second knob changes the tens place from 0 to 90 ohms in 10 ohm increments, etc. so if I wanted

a 43 ohm resistor I’d dial the second knob to 4, and the first knob to 3.

Now the battery here has been modified from a traditional battery, first the non-important parts are

the plugs put to the top so that students (or me) can easily plug in cables, but the more important

part (as in don’t forget this is there!) is that there is a limiting resistor put into the top of the battery the

purpose of which is to prevent students (or me) from overloading the battery by accidentally putting

too little resistance across it which can happen if the decade box is set to 0. This resistor however is

real and something we can measure, listed below, but we will model this resistor as “internal” since it

is physically between the positive and negative connection points.

Now with everything squared away, I’ll just redraw my circuit diagram so all the “resistances” are

modeled and it’s easier to visualize.

In case you’re wondering, the purpose of the variable resistor is to take the place of the variable

power supply that we used last week. A battery has a set voltage that it puts out which can’t be

adjusted, so the variable resistor allows us to adjust the voltage that gets to the “internal” resistances

(Rbat & Rlim). This all by Kirchoff’s laws

If we increase the resistance to the variable resistor we also increase the voltage drop across the

variable resistor, since the output of the battery voltage is constant that means a smaller voltage drop

across the internal resistances from the battery and limiting resistors. So effectively we made a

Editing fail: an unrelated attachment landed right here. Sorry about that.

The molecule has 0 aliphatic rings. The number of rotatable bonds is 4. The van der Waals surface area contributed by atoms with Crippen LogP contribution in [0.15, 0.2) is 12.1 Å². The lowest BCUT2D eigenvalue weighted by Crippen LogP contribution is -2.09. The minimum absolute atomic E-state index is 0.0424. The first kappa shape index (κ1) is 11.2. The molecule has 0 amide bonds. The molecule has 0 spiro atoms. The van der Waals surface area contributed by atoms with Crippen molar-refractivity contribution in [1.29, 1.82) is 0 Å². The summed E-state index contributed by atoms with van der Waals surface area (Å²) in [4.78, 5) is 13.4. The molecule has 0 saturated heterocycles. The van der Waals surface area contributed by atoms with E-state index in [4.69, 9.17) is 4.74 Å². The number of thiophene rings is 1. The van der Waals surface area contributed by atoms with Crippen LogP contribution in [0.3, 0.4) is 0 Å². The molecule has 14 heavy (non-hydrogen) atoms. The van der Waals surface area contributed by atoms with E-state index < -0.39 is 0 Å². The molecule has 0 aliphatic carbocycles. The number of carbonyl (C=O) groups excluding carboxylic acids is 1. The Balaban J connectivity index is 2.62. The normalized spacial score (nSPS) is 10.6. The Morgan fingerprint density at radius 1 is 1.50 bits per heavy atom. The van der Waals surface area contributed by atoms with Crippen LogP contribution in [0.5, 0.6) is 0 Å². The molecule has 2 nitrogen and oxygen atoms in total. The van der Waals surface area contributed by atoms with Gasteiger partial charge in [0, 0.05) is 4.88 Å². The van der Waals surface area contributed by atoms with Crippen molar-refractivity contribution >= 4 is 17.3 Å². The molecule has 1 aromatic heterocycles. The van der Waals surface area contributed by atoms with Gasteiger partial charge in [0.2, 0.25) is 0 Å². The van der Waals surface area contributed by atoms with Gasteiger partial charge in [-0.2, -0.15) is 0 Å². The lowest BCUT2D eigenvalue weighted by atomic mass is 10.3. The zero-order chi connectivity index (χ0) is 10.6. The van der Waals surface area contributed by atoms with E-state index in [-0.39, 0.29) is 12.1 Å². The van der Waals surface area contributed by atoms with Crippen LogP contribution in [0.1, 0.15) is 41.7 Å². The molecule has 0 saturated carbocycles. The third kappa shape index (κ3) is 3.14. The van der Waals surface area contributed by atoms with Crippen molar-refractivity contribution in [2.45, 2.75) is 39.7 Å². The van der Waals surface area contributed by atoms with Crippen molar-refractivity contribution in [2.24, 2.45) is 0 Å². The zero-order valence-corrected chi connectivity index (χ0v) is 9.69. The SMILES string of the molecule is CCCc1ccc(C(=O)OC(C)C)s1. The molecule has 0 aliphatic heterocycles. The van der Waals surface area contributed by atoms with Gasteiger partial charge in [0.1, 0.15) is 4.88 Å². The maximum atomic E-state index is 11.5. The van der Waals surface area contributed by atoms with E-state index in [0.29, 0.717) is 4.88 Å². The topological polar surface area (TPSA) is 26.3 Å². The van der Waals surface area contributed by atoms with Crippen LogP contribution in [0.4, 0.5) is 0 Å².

variable voltage source for the internal resistance, and can work it very similar to what we did last

week (even if some of you hated it).

Data

Below is a table of resistance dialed into the decade box as well as the voltage that was read, I know

I said the decade box changes in 1 ohm increments however for sake of accuracy I actually

measured the resistance at each setting so that when you calculate the current you get a more

accurate value. Please note that for this activity we are not going to worry about uncertainties at

any step… I can almost hear the cheers now (and you haven’t even read this yet!)

Rx(

)

Vx(V)

5.2 1.969

6.1 2.209

8.1 2.628

9.0 2.789

10.9 3.078

12.0 3.211

13.9 3.427

14.9 3.531

19.8 3.913

29.9 4.40

49.6 4.88

1. Make a table using the data above, add another column and find the current at each resistance

point

2. Make a plot of V vs I, this is different than what you did last week with I vs V

3. Find the equation of the line that is formed

4. Using that equation find the total internal resistance of the battery, hint: don’t freak out if you see

a negative number just treat it as if it’s positive and try to find out why it’s negative in the

discussion

5. The limiting resistor is 7.8 ohms, use that to find the battery’s internal resistance

6. Turn in your work on the assignment page (next one)

Now at some point you might be thinking to yourself “but we’re reading the voltage across the

variable resistor, not the internal resistors how does this even work?”, this is where you need to think

outside the box, yes you are reading the voltage across the variable resistor but you also are reading

the voltage across the battery and all the resistances of it, stare at the diagram for a while if you don’t

get why, and if you still don’t understand why think Kirchoff’s voltage rules. This will be helpful for

answering one of the discussion questions.